The Antihero: Cultural Enemy Number 1

As an extension of postmodernism, the antihero has taken hold in storytelling with disastrous consequences. More often than not, this is a character who achieves greatness by violating social norms. In fact, the antihero often presents more of an obstacle to him- or herself than any outside antagonist — think Dexter, Tony Soprano, or Walter White. While literature of antiquity presents characters like Odysseus who were strong, clever, and courageous, modern heroes typically have glaring faults and succeed only through coincidence, luck, or traditionally immoral means.

Newsweek’s Jeff Giles describes the state-of-the-art antihero as “afraid of everything and unequal to every challenge.” As an extreme example, look no further than Samuel Beckett’s character Malloy, who, for 300 pages, is tied to a chair and accomplishes nothing. Other authors like James Joyce, Thomas Pynchon, Joseph Heller, and Kurt Vonnegut all tell stories of antiheroes who have no real goals and accomplish little based on their own merit, all of which created a literary foundation for the modern antihero as seen in Pop Culture. Film has followed the same lead. Thus, as the definition of heroism remains under attack, cultural symptoms of heroism — morality, freedom of speech, virtue, justice, and more — remain in a state of perpetual uncertainty.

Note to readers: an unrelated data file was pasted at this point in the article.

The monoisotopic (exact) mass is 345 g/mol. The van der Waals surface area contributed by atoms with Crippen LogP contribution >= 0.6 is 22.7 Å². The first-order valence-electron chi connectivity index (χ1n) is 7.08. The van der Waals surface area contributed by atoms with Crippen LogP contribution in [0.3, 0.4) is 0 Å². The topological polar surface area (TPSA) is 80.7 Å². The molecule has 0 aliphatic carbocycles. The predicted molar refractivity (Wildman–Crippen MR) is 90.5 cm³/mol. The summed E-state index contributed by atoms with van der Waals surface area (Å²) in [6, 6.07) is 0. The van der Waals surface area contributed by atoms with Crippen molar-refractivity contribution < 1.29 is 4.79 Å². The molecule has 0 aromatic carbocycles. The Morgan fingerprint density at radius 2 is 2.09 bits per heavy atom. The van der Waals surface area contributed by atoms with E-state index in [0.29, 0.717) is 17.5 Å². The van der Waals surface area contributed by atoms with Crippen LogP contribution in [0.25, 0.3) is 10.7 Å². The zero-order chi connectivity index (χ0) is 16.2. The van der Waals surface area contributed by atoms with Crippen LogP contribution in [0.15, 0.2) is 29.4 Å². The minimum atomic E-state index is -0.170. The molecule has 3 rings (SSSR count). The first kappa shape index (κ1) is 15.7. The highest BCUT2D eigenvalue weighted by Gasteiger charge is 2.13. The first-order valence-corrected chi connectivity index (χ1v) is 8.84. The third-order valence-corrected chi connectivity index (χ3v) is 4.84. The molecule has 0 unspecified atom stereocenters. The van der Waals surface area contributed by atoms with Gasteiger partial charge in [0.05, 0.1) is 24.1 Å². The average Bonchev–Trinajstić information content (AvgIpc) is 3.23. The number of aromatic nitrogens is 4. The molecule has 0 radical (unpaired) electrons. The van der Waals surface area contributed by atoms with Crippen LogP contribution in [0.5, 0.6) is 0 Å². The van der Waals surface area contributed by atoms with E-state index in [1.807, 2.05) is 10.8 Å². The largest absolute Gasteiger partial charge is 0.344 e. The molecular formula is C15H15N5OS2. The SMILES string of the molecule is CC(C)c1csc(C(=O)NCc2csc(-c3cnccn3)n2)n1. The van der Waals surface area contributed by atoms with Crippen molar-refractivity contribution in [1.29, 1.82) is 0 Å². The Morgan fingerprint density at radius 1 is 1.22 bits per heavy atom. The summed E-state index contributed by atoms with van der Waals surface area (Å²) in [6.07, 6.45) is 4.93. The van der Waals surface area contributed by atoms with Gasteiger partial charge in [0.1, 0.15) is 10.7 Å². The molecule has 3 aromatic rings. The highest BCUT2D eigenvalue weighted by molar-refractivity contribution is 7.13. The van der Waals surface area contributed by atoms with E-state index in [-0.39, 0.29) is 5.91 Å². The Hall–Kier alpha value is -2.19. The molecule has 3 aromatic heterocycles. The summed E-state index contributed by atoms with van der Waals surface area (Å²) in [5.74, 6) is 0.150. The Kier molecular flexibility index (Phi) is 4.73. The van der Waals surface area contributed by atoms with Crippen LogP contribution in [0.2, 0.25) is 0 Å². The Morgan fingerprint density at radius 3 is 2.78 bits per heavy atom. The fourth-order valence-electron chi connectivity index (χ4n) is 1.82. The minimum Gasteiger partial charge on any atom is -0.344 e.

The consequences are self-evident. George Roche notes, “We have been living in the age of the antihero for far too long. . . . Every index of our society shows the terrible price we have paid,” to include failing schools and ever-burgeoning criminal behavior, all due to “the failure of the antiheroic vision.” While those who recklessly propagated postmodernism may not have intended this extension of their ideas, the cynical deconstruction of truth allows for no other outcome. I, for one, don’t care that Luke Skywalker or Frodo Baggins is a purely good character fighting a purely evil foe; the nuances in the stories can take place through Han Solo and Gollum while the overall theme acknowledges the truth that good guys are nonviolent, humble, self-sacrificing, and clever, and bad guys are aggressive, arrogant, power hungry, and myopic. Why does that dichotomy need to be blurred?